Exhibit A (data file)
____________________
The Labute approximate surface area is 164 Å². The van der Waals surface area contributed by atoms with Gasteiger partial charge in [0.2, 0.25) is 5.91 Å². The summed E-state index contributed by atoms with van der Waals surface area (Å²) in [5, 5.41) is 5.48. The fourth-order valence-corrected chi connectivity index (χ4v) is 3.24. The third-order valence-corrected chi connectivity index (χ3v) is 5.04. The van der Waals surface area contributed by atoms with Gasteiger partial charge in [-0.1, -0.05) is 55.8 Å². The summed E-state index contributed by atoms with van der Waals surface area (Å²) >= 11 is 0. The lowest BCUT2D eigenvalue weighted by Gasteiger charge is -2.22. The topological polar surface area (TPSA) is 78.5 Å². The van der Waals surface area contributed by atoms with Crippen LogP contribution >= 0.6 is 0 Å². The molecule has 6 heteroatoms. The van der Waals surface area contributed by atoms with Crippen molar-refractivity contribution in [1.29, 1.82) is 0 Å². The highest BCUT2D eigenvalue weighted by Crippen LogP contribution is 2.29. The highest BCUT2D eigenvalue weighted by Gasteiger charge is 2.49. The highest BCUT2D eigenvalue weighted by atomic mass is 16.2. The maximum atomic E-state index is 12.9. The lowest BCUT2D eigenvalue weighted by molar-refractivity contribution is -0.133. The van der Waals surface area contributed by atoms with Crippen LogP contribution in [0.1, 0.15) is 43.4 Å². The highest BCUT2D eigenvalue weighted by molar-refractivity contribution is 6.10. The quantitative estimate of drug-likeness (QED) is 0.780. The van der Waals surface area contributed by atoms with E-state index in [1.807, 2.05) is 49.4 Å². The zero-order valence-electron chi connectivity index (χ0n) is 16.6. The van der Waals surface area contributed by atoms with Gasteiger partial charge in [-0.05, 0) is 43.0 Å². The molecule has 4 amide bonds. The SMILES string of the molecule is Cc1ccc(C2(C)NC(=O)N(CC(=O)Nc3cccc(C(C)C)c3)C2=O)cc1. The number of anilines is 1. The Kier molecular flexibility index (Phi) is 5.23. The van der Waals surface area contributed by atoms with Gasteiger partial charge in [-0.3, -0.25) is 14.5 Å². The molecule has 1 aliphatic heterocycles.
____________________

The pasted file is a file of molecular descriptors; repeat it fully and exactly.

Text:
The Labute approximate surface area is 164 Å². The van der Waals surface area contributed by atoms with Gasteiger partial charge in [0.2, 0.25) is 5.91 Å². The summed E-state index contributed by atoms with van der Waals surface area (Å²) in [5, 5.41) is 5.48. The fourth-order valence-corrected chi connectivity index (χ4v) is 3.24. The third-order valence-corrected chi connectivity index (χ3v) is 5.04. The van der Waals surface area contributed by atoms with Gasteiger partial charge in [-0.1, -0.05) is 55.8 Å². The summed E-state index contributed by atoms with van der Waals surface area (Å²) >= 11 is 0. The lowest BCUT2D eigenvalue weighted by Gasteiger charge is -2.22. The topological polar surface area (TPSA) is 78.5 Å². The van der Waals surface area contributed by atoms with Crippen LogP contribution >= 0.6 is 0 Å². The molecule has 6 heteroatoms. The van der Waals surface area contributed by atoms with Crippen molar-refractivity contribution in [1.29, 1.82) is 0 Å². The highest BCUT2D eigenvalue weighted by Crippen LogP contribution is 2.29. The highest BCUT2D eigenvalue weighted by Gasteiger charge is 2.49. The highest BCUT2D eigenvalue weighted by atomic mass is 16.2. The maximum atomic E-state index is 12.9. The lowest BCUT2D eigenvalue weighted by molar-refractivity contribution is -0.133. The van der Waals surface area contributed by atoms with Crippen LogP contribution in [0.1, 0.15) is 43.4 Å². The highest BCUT2D eigenvalue weighted by molar-refractivity contribution is 6.10. The quantitative estimate of drug-likeness (QED) is 0.780. The van der Waals surface area contributed by atoms with E-state index in [1.807, 2.05) is 49.4 Å². The zero-order valence-electron chi connectivity index (χ0n) is 16.6. The van der Waals surface area contributed by atoms with Gasteiger partial charge in [-0.05, 0) is 43.0 Å². The molecule has 4 amide bonds. The SMILES string of the molecule is Cc1ccc(C2(C)NC(=O)N(CC(=O)Nc3cccc(C(C)C)c3)C2=O)cc1. The number of anilines is 1. The Kier molecular flexibility index (Phi) is 5.23. The van der Waals surface area contributed by atoms with Gasteiger partial charge in [-0.3, -0.25) is 14.5 Å². The molecule has 1 aliphatic heterocycles.